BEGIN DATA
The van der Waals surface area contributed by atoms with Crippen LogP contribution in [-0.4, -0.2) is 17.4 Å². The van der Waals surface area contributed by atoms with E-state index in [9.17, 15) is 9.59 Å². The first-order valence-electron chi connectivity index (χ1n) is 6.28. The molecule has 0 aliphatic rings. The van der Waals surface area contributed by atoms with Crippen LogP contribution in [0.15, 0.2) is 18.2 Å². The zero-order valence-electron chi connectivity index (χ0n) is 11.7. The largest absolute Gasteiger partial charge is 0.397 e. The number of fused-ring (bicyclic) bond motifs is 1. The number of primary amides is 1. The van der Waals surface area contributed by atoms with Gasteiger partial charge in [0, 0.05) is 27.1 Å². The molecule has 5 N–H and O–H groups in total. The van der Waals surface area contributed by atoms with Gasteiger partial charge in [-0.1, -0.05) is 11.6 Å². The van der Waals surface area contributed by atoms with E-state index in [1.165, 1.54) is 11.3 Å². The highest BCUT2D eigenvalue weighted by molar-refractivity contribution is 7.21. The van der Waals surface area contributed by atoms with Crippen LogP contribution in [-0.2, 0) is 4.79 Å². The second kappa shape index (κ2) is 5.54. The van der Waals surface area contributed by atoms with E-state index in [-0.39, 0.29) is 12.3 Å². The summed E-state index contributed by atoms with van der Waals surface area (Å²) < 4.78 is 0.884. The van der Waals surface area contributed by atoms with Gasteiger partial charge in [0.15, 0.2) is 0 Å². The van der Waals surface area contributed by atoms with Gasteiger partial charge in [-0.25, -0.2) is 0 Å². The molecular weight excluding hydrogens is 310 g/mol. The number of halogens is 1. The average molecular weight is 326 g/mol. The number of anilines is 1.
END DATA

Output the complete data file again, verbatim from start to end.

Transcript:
The van der Waals surface area contributed by atoms with Crippen LogP contribution in [-0.4, -0.2) is 17.4 Å². The van der Waals surface area contributed by atoms with E-state index in [9.17, 15) is 9.59 Å². The first-order valence-electron chi connectivity index (χ1n) is 6.28. The molecule has 0 aliphatic rings. The van der Waals surface area contributed by atoms with Crippen LogP contribution in [0.15, 0.2) is 18.2 Å². The zero-order valence-electron chi connectivity index (χ0n) is 11.7. The largest absolute Gasteiger partial charge is 0.397 e. The number of fused-ring (bicyclic) bond motifs is 1. The number of primary amides is 1. The van der Waals surface area contributed by atoms with Gasteiger partial charge in [0, 0.05) is 27.1 Å². The molecule has 5 N–H and O–H groups in total. The van der Waals surface area contributed by atoms with Gasteiger partial charge in [-0.1, -0.05) is 11.6 Å². The van der Waals surface area contributed by atoms with E-state index in [1.165, 1.54) is 11.3 Å². The highest BCUT2D eigenvalue weighted by molar-refractivity contribution is 7.21. The van der Waals surface area contributed by atoms with Crippen LogP contribution in [-0.2, 0) is 4.79 Å². The second kappa shape index (κ2) is 5.54. The van der Waals surface area contributed by atoms with E-state index in [-0.39, 0.29) is 12.3 Å². The summed E-state index contributed by atoms with van der Waals surface area (Å²) < 4.78 is 0.884. The van der Waals surface area contributed by atoms with Gasteiger partial charge in [0.15, 0.2) is 0 Å². The van der Waals surface area contributed by atoms with Gasteiger partial charge in [-0.25, -0.2) is 0 Å². The molecular weight excluding hydrogens is 310 g/mol. The number of halogens is 1. The average molecular weight is 326 g/mol. The number of anilines is 1.